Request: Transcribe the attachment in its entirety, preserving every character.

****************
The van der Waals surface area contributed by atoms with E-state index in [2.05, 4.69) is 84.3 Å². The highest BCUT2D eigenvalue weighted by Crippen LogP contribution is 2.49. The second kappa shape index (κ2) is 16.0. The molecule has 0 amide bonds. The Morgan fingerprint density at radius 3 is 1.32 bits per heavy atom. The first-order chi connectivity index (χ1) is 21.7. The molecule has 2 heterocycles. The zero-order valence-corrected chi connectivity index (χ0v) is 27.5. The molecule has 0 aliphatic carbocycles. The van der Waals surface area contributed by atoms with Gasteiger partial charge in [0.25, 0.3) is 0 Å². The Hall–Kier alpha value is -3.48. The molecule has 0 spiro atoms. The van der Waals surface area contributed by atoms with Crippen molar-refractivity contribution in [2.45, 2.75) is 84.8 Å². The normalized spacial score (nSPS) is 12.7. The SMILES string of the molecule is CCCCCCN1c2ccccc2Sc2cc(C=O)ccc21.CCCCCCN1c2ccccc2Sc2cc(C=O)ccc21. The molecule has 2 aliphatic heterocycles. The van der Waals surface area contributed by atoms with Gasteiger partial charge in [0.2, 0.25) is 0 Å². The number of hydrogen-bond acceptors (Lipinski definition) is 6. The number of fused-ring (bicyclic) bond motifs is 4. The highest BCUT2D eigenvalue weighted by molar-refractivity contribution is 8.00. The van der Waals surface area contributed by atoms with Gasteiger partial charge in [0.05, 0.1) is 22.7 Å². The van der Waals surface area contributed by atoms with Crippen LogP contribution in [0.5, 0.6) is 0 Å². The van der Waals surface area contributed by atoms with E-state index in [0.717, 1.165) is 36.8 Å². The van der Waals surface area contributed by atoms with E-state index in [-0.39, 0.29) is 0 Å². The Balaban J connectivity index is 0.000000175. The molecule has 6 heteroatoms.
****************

The van der Waals surface area contributed by atoms with E-state index in [2.05, 4.69) is 84.3 Å². The highest BCUT2D eigenvalue weighted by Crippen LogP contribution is 2.49. The second kappa shape index (κ2) is 16.0. The molecule has 0 amide bonds. The Morgan fingerprint density at radius 3 is 1.32 bits per heavy atom. The first-order chi connectivity index (χ1) is 21.7. The molecule has 2 heterocycles. The zero-order valence-corrected chi connectivity index (χ0v) is 27.5. The molecule has 0 aliphatic carbocycles. The van der Waals surface area contributed by atoms with Gasteiger partial charge in [0.25, 0.3) is 0 Å². The Hall–Kier alpha value is -3.48. The molecule has 0 spiro atoms. The van der Waals surface area contributed by atoms with Crippen molar-refractivity contribution in [2.45, 2.75) is 84.8 Å². The normalized spacial score (nSPS) is 12.7. The SMILES string of the molecule is CCCCCCN1c2ccccc2Sc2cc(C=O)ccc21.CCCCCCN1c2ccccc2Sc2cc(C=O)ccc21. The molecule has 2 aliphatic heterocycles. The van der Waals surface area contributed by atoms with Gasteiger partial charge in [0.2, 0.25) is 0 Å². The number of hydrogen-bond acceptors (Lipinski definition) is 6. The number of fused-ring (bicyclic) bond motifs is 4. The highest BCUT2D eigenvalue weighted by molar-refractivity contribution is 8.00. The van der Waals surface area contributed by atoms with Gasteiger partial charge in [0.05, 0.1) is 22.7 Å². The van der Waals surface area contributed by atoms with Crippen LogP contribution in [0.5, 0.6) is 0 Å². The van der Waals surface area contributed by atoms with E-state index in [0.717, 1.165) is 36.8 Å². The van der Waals surface area contributed by atoms with E-state index in [-0.39, 0.29) is 0 Å². The Balaban J connectivity index is 0.000000175. The molecule has 6 heteroatoms.